As we recently saw, 3D printing is listed as being one of the most disruptive arenas of technology in the next few years – along with the Internet of Things, of course – and more and more applications are being found for 3D printers.
The latest development comes courtesy of professor Olaf Diegel at Lund University in Sweden, who has printed up a pair of guitars, keyboard and drums for a band (consisting of students) to use in the first live concert featuring all 3D printed instruments.
Although the press releases claims it was a "3D printed band", which would have been an entirely different kettle of fish – they'd never have had enough printer cartridges to fashion the lead guitarist's ego, for starters.
You can watch the band playing in the video above (presumably showing a rehearsal – otherwise the group could use a 3D printed audience), and apparently the printed instruments perform just like high quality real guitars and so forth, although musicians initially approach them with some scepticism.
Diegel notes: "Musicians are very creative, but also very conservative, so their reactions have been interesting. They first approach what is essentially a plastic guitar with suspicion. Then, when they have a play with it, they're amazed that it sounds and plays like a high quality electric guitar."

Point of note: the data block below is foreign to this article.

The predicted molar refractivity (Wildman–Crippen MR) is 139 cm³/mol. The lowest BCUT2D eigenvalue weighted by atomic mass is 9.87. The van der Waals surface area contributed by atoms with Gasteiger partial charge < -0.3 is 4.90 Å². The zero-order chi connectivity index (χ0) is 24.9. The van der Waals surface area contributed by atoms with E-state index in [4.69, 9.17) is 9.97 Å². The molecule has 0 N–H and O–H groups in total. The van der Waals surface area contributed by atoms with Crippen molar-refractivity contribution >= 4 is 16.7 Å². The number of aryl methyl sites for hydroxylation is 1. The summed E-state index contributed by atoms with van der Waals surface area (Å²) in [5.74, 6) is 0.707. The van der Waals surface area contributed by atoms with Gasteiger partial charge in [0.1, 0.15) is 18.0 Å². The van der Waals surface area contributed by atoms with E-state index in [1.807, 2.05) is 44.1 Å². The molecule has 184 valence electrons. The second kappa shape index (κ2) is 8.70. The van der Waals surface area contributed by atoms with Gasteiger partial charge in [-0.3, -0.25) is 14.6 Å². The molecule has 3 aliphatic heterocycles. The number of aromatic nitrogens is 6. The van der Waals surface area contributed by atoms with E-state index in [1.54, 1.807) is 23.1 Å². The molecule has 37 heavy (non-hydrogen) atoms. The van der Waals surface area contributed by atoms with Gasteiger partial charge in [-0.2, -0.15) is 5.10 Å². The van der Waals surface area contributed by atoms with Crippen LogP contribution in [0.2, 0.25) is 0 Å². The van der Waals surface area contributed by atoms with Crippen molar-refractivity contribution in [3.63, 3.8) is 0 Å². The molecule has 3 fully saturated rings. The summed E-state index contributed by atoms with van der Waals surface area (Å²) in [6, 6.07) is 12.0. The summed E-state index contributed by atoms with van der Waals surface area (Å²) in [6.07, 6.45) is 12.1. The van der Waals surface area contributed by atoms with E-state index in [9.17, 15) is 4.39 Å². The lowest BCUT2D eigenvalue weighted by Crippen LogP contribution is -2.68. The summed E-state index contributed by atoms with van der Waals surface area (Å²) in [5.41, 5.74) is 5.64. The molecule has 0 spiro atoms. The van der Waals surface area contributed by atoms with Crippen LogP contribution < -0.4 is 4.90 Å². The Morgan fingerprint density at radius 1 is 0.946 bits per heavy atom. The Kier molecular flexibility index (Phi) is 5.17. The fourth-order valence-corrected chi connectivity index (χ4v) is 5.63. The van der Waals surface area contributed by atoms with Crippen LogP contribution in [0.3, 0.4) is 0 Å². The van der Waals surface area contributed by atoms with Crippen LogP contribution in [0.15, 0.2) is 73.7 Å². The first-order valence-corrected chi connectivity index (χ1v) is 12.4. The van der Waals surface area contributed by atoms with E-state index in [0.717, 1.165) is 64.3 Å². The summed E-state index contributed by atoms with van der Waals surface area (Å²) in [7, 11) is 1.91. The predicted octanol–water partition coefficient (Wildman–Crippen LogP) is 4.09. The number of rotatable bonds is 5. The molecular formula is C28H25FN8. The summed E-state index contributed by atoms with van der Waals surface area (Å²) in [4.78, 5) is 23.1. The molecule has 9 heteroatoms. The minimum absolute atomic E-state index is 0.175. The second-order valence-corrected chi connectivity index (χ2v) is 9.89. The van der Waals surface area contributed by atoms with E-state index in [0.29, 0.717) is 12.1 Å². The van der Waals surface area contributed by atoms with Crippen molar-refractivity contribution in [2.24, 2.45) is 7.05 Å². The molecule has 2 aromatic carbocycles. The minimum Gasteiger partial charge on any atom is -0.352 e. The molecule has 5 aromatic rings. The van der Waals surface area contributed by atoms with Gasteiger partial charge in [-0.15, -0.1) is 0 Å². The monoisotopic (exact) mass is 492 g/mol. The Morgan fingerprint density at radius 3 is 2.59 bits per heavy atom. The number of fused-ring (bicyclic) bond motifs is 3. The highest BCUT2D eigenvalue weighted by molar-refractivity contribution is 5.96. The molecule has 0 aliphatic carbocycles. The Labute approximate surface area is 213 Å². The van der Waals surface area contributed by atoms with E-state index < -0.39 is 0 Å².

The bigger picture idea is to showcase the fact that 3D printing does have real-world applications you might not have considered, and isn't just for printing prototypes or fancy ornaments.
As you can see in the video clip, the guitars produced can have some very neat customised features – we particularly like the steampunk looking one with the rotating cogs inside.
Diegel also mentions some of the more serious applications of 3D printing, for example in the medical field, and indeed he was involved in a previous project to produce a 3D printed shoe insert for diabetics.